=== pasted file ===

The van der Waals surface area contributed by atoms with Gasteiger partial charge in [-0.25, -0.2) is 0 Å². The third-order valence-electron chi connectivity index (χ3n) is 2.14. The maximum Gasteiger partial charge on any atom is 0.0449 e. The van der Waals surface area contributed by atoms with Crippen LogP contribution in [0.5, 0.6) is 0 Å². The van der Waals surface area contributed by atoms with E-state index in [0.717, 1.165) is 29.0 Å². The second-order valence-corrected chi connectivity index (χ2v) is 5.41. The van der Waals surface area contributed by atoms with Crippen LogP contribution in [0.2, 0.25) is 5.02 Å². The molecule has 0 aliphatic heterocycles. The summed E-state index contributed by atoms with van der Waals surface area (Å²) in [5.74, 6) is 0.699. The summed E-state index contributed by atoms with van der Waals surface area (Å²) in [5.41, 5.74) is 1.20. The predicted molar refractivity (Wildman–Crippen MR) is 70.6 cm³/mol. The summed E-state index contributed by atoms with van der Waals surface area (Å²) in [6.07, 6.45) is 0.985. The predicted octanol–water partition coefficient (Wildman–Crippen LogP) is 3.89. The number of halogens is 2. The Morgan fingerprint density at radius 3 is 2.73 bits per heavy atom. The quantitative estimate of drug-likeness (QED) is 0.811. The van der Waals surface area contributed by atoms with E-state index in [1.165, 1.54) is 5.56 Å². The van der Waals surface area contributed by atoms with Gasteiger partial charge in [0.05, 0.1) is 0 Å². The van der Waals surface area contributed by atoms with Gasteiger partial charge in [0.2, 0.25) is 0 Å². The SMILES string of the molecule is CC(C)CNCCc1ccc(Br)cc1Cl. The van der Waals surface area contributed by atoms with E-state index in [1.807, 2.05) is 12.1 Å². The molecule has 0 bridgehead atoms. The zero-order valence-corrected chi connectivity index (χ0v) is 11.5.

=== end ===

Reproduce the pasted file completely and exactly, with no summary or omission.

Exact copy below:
The van der Waals surface area contributed by atoms with Gasteiger partial charge in [-0.25, -0.2) is 0 Å². The third-order valence-electron chi connectivity index (χ3n) is 2.14. The maximum Gasteiger partial charge on any atom is 0.0449 e. The van der Waals surface area contributed by atoms with Crippen LogP contribution in [0.5, 0.6) is 0 Å². The van der Waals surface area contributed by atoms with E-state index in [0.717, 1.165) is 29.0 Å². The second-order valence-corrected chi connectivity index (χ2v) is 5.41. The van der Waals surface area contributed by atoms with Crippen LogP contribution in [0.2, 0.25) is 5.02 Å². The molecule has 0 aliphatic heterocycles. The summed E-state index contributed by atoms with van der Waals surface area (Å²) in [5.74, 6) is 0.699. The summed E-state index contributed by atoms with van der Waals surface area (Å²) in [5.41, 5.74) is 1.20. The predicted molar refractivity (Wildman–Crippen MR) is 70.6 cm³/mol. The summed E-state index contributed by atoms with van der Waals surface area (Å²) in [6.07, 6.45) is 0.985. The predicted octanol–water partition coefficient (Wildman–Crippen LogP) is 3.89. The number of halogens is 2. The Morgan fingerprint density at radius 3 is 2.73 bits per heavy atom. The quantitative estimate of drug-likeness (QED) is 0.811. The van der Waals surface area contributed by atoms with E-state index in [1.165, 1.54) is 5.56 Å². The van der Waals surface area contributed by atoms with Gasteiger partial charge in [0.05, 0.1) is 0 Å². The van der Waals surface area contributed by atoms with Gasteiger partial charge in [0.2, 0.25) is 0 Å². The SMILES string of the molecule is CC(C)CNCCc1ccc(Br)cc1Cl. The van der Waals surface area contributed by atoms with E-state index in [1.807, 2.05) is 12.1 Å². The molecule has 0 bridgehead atoms. The zero-order valence-corrected chi connectivity index (χ0v) is 11.5.